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Congenital toxoplasmosis and prenatal care state programs

Mariza M Avelino18*, Waldemar N Amaral2, Isolina MX Rodrigues3, Alan R Rassi4, Maria BF Gomes5, Tatiane L Costa6 and Ana M Castro7

Author Affiliations

1 Pediatrics and Childcare Department of the Medical School of Federal University of Goiás (UFG), Goiânia, Brazil

2 Department of Gynecology and Obstetrics of the Medical School of Federal University of Goiás (UFG), Goiânia, Brazil

3 Clinical Analyses Laboratory, Clinical Hospital of UFG, Goiânia, Brazil

4 Department of Ophthalmology of the Medical School (UFG), Goiânia, Brazil

5 Maternal and Child Hospital of Goiania, Goiânia, Brazil

6 Clinical Analyses Laboratory - Clinical Hospital of UFG, Goiânia, Brazil

7 Laboratory studies of the host-parasite relationship at the Institute for Tropical Pathology and Public Health (IPTSP) of the Federal University of Goiás (UFG), - LAERPH/IPTSP/UFG, Goiânia, Brazil

8 Department of Pediatrics and Puericulture MS/UFG and the Postgraduate Program from IPTSP/UFG, Rua 235 esq com 1a. Av. s/n Setor Leste Universitário, Goiânia-GO, Brazil

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BMC Infectious Diseases 2014, 14:33  doi:10.1186/1471-2334-14-33

Published: 18 January 2014



Control programs have been executed in an attempt to reduce vertical transmission and the severity of congenital infection in regions with a high incidence of toxoplasmosis in pregnant women. We aimed to evaluate whether treatment of pregnant women with spiramycin associated with a lack of monitoring for toxoplasmosis seroconversion affects the prognosis of patients.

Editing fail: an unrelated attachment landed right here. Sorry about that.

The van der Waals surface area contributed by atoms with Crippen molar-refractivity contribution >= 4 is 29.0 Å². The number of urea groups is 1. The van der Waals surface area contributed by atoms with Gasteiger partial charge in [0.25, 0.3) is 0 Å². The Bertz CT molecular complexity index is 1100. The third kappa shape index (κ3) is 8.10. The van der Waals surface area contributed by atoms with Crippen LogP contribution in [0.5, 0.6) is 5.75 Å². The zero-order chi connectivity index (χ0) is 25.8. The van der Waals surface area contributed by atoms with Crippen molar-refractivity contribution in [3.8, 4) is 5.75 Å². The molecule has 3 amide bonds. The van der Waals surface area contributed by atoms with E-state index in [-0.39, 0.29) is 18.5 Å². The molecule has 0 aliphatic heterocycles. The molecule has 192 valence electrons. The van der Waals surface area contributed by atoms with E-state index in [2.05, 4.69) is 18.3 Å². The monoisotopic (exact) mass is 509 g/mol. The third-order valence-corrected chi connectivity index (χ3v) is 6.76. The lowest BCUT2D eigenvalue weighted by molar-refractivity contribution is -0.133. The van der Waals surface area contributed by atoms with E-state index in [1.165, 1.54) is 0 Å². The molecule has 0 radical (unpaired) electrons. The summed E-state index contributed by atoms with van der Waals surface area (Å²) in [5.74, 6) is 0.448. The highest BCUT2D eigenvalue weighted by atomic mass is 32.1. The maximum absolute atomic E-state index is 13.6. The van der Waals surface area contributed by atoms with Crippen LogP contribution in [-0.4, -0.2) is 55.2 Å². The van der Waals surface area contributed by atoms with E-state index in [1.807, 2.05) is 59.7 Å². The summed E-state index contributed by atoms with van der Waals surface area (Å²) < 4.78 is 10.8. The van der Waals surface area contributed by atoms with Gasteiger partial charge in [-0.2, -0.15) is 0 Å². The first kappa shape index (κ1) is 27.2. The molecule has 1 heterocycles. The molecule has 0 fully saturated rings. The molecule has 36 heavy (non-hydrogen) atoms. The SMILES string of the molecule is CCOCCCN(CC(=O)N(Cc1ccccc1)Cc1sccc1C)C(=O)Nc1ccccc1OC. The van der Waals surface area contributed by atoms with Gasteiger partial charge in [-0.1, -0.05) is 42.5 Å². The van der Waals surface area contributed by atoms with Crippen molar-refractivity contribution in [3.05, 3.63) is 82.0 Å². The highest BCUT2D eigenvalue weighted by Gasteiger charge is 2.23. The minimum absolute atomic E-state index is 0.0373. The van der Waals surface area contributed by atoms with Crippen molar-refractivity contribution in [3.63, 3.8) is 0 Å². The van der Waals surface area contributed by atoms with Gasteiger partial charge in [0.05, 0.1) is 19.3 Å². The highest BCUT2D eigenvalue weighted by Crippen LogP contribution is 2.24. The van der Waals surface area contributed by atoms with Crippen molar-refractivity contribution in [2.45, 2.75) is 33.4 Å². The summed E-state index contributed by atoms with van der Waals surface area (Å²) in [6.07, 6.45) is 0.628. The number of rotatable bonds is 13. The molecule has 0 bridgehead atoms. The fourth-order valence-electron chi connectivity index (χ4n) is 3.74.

We performed a prospective cohort study with 246 newborns (NB) at risk for congenital toxoplasmosis in Goiânia (Brazil) between October 2003 and October 2011. We analyzed the efficacy of maternal treatment with spiramycin.


A total of 40.7% (66/162) of the neonates were born seriously infected. Vertical transmission associated with reactivation during pregnancy occurred in 5.5% (9/162) of the NB, with one showing severe infection (systemic). The presence of specific immunoglobulins (fetal IgM and NB IgA) suggested the worst prognosis. Treatment of pregnant women by spiramycin resulted in reduced vertical transmission. When infected pregnant women did not undergo proper treatment, the risk of severe infection (neural-optical) in NB was significantly increased. Fetal IgM was associated with ocular impairment in 48.0% (12/25) of the fetuses and neonatal IgA-specific was related to the neuro-ophthalmologic and systemic forms of the disease. When acute toxoplasmosis was identified in the postpartum period, a lack of monitoring of seronegative pregnant women resulted in a higher risk of severe congenital infection.


Treatment of pregnant women with spiramycin reduces the possibility of transmission of infection to the fetus. However, a lack of proper treatment is associated with the onset of the neural-optical form of congenital infection. Primary preventive measures should be increased for all pregnant women during the prenatal period and secondary prophylaxis through surveillance of seroconversion in seronegative pregnant woman should be introduced to reduce the severity of congenital infection in the environment.

Congenital toxoplasmosis; Pregnancy; Seronegative